Understanding the Old Testament

An Almost Tragic Misunderstanding

(All quotations are from the New American Standard Bible translation)

Now that the armies of Canaan had been defeated and the wars won, Joshua sent the tribes of Reuben and Gad, and the half-tribe of Manasseh, back across the Jordan River to their families, lands, and possessions. (Joshua 22:1-9)

But before crossing the Jordan and going home, these tribes erected an altar along the banks of the river. (Joshua 22:10-11) Significantly, this altar resembled the one inside the Tabernacle on which the Israelites offered their sacrifices to God. (Joshua 22:28)

Now recall that the Lord had directed that all sacrifices must be offered at the location which He would choose, and nowhere else. The altar constructed by the eastern tribes appeared to violate this mandate. Remembering the Lord’s harsh discipline of them on so many other occasions—most recently with Achan—the tribes west of the Jordan River prepared for a war to crush this apparent idolatry. (Joshua 22:12 and 17-20)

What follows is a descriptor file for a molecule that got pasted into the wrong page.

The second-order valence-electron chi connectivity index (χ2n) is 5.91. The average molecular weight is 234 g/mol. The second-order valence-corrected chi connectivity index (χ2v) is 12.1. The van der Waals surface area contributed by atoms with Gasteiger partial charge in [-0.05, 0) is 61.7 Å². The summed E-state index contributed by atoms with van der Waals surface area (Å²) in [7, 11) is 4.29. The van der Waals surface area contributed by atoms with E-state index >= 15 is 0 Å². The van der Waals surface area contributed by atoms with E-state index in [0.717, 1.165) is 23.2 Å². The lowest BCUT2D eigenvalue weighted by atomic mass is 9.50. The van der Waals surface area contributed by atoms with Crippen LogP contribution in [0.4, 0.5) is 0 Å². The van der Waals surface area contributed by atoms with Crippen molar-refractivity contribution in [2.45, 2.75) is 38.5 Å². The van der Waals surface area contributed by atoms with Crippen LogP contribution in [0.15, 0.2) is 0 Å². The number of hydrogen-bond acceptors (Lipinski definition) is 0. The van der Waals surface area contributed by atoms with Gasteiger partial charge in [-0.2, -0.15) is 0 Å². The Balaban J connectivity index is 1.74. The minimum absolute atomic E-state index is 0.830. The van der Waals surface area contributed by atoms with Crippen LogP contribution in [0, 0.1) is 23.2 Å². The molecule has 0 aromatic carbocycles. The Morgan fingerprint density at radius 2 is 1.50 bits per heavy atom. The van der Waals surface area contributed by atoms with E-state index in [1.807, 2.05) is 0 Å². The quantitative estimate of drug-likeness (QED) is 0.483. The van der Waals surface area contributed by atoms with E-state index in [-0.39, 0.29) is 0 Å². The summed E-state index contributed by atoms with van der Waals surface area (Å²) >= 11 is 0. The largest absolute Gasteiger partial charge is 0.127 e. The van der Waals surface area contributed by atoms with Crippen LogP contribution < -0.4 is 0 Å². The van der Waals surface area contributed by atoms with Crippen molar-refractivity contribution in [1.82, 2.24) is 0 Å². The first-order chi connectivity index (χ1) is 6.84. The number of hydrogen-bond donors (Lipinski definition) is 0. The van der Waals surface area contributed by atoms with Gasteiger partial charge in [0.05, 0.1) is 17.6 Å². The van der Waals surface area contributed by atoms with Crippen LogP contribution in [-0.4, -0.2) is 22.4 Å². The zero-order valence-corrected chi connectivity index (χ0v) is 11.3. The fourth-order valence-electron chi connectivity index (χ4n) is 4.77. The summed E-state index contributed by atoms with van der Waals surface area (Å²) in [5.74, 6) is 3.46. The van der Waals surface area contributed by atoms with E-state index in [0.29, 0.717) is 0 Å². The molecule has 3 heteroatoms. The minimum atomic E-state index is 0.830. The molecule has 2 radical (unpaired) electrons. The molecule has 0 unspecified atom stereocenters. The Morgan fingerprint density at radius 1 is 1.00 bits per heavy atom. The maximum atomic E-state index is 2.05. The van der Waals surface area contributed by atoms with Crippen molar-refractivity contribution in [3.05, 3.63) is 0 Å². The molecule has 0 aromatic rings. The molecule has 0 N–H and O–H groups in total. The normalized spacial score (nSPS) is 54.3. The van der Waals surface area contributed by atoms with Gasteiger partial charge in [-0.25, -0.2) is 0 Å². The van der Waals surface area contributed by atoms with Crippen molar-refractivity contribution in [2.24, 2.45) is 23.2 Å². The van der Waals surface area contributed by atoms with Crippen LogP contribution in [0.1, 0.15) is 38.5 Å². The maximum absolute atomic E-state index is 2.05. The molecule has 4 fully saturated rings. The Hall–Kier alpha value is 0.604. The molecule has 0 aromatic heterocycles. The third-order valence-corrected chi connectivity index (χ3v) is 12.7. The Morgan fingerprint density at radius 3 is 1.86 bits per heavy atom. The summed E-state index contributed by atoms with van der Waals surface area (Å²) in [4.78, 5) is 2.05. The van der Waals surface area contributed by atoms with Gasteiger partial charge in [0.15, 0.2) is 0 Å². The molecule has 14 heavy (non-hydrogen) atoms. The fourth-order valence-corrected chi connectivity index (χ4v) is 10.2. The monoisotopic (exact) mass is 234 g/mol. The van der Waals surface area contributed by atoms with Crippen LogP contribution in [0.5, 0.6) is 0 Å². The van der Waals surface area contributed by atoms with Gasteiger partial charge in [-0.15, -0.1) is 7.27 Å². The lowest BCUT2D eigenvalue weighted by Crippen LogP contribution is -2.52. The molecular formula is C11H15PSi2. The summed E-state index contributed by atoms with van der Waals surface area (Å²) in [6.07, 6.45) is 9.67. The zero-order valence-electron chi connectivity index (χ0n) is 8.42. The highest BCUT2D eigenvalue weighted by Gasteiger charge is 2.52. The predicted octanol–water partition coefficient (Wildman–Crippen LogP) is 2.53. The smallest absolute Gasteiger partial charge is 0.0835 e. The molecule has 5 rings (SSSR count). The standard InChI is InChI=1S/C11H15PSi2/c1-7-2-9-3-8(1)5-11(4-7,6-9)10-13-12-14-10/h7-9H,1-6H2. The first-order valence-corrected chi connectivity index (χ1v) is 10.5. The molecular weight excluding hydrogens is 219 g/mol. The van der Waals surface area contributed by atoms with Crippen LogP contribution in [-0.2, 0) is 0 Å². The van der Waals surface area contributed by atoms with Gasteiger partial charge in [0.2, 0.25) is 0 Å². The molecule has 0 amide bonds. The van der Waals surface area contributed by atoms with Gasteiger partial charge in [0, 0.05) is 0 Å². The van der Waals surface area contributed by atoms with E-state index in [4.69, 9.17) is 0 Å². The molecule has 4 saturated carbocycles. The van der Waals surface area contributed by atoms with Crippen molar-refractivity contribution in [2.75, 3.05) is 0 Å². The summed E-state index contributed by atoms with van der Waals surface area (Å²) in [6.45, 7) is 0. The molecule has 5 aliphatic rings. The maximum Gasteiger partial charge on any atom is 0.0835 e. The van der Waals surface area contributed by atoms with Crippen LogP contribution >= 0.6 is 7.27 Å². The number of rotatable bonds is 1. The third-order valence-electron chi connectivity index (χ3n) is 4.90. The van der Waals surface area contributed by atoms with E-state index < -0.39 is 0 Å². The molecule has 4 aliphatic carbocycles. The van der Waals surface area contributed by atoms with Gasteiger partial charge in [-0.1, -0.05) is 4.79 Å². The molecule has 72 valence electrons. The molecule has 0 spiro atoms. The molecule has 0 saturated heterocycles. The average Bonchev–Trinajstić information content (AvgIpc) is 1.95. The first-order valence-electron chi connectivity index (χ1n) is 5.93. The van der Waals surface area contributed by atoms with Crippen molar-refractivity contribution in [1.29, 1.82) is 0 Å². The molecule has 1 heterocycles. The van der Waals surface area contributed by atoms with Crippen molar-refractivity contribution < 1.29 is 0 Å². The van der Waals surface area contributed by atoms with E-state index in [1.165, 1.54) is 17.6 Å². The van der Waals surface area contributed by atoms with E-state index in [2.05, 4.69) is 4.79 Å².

Fortunately, cooler heads prevailed and they decided to send a delegation to the eastern tribes, led by Phinehas the son of Eleazar the priest. (Joshua 22:13-14)

The tribes of Reuben, Gad, and Manasseh explained that their altar was not for the purpose of offering sacrifices, but only to serve as a witness that their descendants were followers of the Lord just like the Israelites who were west of the river. (Joshua 22:21-29) This explanation satisfied everyone.

Thus, war was averted and peace prevailed.

Questions to ponder or discuss: When we reach a conclusion hastily, why are we so frequently wrong? Do you believe we make better decisions when we act rationally rather than emotionally? Why or why not?

.Copyright 2018 by Don Davidson

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